July 1st, 2022


China's corporate tools

Jeff Jacoby

By Jeff Jacoby

Published March 12,2018

China's corporate tools

The job Roy Jones landed at Marriott International's "customer engagement" center in Omaha didn't pay much. He got $14 an hour to work the night shift monitoring Marriott's accounts on Twitter and other social-media platforms. On a typical night, Jones might see 300 tweets mentioning the hotel chain, and would respond as seemed appropriate. So when he saw a tweet from Friends of Tibet on Jan. 9 praising Marriott for including Tibet (along with Hong Kong and Taiwan) in a survey it had mailed to members of its rewards program, he did the natural thing: He "liked" it on behalf of Marriott Rewards.

Five days later, he was fired.

Jones's "like" had offended China's communist dictatorship, which goes ballistic at any suggestion that Tibet is separate from China. Marriott's survey was already being denounced on Chinese social media because it referred to Tibet as a country, and the praise from Friends of Tibet, a group that supports Tibetan independence, added fuel to the bonfire. Chinese authorities summoned Marriott officials for some blunt re-education. They ordered the company to halt bookings at its 300 Chinese hotels for a week, demanded a self-abasing public apology, and, according to The Wall Street Journal, required Marriott to "seriously deal with the people responsible."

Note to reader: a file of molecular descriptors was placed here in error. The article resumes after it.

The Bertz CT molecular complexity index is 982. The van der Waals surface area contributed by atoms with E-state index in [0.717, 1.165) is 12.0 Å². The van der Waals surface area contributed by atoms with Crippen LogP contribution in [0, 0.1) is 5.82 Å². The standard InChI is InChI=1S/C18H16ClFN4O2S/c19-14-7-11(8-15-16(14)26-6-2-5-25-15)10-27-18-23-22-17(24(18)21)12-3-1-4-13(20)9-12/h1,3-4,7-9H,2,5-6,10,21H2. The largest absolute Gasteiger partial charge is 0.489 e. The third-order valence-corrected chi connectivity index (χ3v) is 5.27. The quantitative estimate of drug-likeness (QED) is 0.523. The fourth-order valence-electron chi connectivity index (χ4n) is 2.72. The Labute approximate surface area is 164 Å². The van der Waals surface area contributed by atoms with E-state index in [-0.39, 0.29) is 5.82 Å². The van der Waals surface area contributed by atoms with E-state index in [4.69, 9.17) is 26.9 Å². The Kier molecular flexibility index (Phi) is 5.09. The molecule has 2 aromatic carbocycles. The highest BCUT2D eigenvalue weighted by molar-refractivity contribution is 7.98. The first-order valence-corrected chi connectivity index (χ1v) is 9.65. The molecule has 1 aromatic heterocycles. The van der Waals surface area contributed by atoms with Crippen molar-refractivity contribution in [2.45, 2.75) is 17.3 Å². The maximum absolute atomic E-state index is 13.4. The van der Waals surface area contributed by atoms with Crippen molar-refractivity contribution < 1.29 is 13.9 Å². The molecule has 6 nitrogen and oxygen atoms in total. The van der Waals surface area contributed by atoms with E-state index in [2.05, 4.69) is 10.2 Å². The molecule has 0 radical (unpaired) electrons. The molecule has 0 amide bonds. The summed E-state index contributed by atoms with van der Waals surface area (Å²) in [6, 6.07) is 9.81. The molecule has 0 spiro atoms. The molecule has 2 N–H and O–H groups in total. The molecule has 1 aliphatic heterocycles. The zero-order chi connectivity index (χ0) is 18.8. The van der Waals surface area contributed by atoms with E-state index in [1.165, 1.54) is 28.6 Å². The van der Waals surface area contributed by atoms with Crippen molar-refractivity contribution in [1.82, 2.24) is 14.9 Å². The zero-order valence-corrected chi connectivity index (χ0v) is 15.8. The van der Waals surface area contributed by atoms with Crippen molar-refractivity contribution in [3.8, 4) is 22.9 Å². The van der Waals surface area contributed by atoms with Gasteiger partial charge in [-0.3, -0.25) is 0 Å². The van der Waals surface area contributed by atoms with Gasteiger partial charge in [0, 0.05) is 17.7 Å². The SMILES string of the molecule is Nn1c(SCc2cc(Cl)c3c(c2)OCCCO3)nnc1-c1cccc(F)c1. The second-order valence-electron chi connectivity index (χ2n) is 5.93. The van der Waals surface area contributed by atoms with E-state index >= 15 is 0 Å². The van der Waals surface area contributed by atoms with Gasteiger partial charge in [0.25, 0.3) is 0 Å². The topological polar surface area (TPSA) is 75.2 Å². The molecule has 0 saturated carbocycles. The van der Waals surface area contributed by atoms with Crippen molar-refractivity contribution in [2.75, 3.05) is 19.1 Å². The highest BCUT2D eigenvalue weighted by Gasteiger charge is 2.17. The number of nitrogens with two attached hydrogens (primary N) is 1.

Marriott hastily complied. Reaching for a decided Maoist term, the company announced an eight-point "rectification" of its corporate policies. CEO Arne Sorenson apologized for the favorable reaction to Friends of Tibet in a statement that repeated Chinese propaganda verbatim. The Canadian contractor that had prepared the rewards-program survey was terminated. And Jones — a hourly worker in Nebraska who had never been trained in the finer points of Asian geopolitics — lost his livelihood.

"This job was all I had," he told the Journal. "I'm at the age now where I don't have many opportunities."

Marriott's shameless rush to prostrate itself before Beijing's totalitarian overlords is not, alas, uncommon. Delta Air Lines and fashion brand Zara were also castigated for referring to Taiwan and Tibet as countries on their websites, and they too dropped to their knees to make amends. Delta apologized for its "grave mistake." Zara promised a "self-inspection" of its website and apps.

When Mercedes-Benz posted an innocuous quote from the Dalai Lama on Instagram ("Look at situations from all angles, and you will become more open"), it was besieged by China's army of social-media trolls, furious at the mention of the beloved Tibetan leader. Mercedes didn't wait for an order to kowtow. On its Chinese social-media account, it posted a contrite apology for the "wrong information" that "hurt the feelings of Chinese people." Springer Nature, which publishes Nature, Scientific American, and other academic journals, recently shut off access from China to hundreds of articles on its website — those mentioning topics blackballed by Beijing, including Tibet, human rights, and the Cultural Revolution.